SAN JOSE, Calif. — Verizon has agreed to use AMD's SM15000 servers in seven of its global datacenters, becoming the largest customer for the systems AMD acquired with the startup Sea Micro in February 2012.
AMD did not disclose many details about the deal but called it a validation of the unique virtualization capabilities in its proprietary interconnect chips.
Andrew Feldman, general manager of AMD's server group and former chief executive of Sea Micro, told us its I/O chip supports dedicating processor, memory, and storage resources to virtual machines in more robust and fine-grained ways than the competition. The lack of such capabilities has deterred most businesses from using public cloud computing services, he said. "To date in the public cloud, other [users] can impact your performance -- that's unacceptable in the enterprise, and Verizon saw this."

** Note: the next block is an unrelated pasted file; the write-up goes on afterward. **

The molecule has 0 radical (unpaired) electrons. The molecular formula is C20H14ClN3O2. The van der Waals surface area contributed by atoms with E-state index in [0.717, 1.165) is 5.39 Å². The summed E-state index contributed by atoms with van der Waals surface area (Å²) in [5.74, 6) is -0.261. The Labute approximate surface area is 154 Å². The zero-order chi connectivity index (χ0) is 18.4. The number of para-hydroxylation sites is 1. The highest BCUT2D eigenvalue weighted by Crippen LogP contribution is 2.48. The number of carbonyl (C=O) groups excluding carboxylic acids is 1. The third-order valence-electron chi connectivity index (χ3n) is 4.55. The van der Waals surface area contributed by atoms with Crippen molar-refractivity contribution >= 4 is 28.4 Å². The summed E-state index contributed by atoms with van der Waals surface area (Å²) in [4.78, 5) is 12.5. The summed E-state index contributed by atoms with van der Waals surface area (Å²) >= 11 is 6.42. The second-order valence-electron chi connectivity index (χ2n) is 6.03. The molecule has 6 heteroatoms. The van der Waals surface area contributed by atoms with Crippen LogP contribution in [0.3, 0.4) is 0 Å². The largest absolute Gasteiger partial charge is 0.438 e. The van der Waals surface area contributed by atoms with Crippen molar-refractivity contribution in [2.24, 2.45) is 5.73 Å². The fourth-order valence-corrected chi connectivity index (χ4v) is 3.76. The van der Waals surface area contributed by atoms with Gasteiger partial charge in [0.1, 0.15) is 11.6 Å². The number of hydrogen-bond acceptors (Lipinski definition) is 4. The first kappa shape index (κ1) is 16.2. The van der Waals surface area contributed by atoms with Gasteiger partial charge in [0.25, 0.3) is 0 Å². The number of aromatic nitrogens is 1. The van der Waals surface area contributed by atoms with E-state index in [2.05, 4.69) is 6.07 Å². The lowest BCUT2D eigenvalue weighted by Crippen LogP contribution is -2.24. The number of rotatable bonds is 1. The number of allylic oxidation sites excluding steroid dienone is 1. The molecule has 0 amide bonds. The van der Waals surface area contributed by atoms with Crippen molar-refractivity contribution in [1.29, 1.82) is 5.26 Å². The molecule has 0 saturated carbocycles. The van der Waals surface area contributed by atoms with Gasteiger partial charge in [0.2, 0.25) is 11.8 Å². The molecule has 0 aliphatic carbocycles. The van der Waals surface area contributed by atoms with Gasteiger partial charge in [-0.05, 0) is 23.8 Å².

The so-called Freedom Fabric used in the Sea Micro chip ultimately will appear in merchant server SoCs from AMD, but the company has not said when. Feldman suggested versions of the Sea Micro servers using AMD x86 and ARM SoC will ship as early as next year. The servers currently use Intel x86 processors.
AMD said that the SM15000 systems (which it launched in September 2012) could be used in five other Verizon datacenters in the future.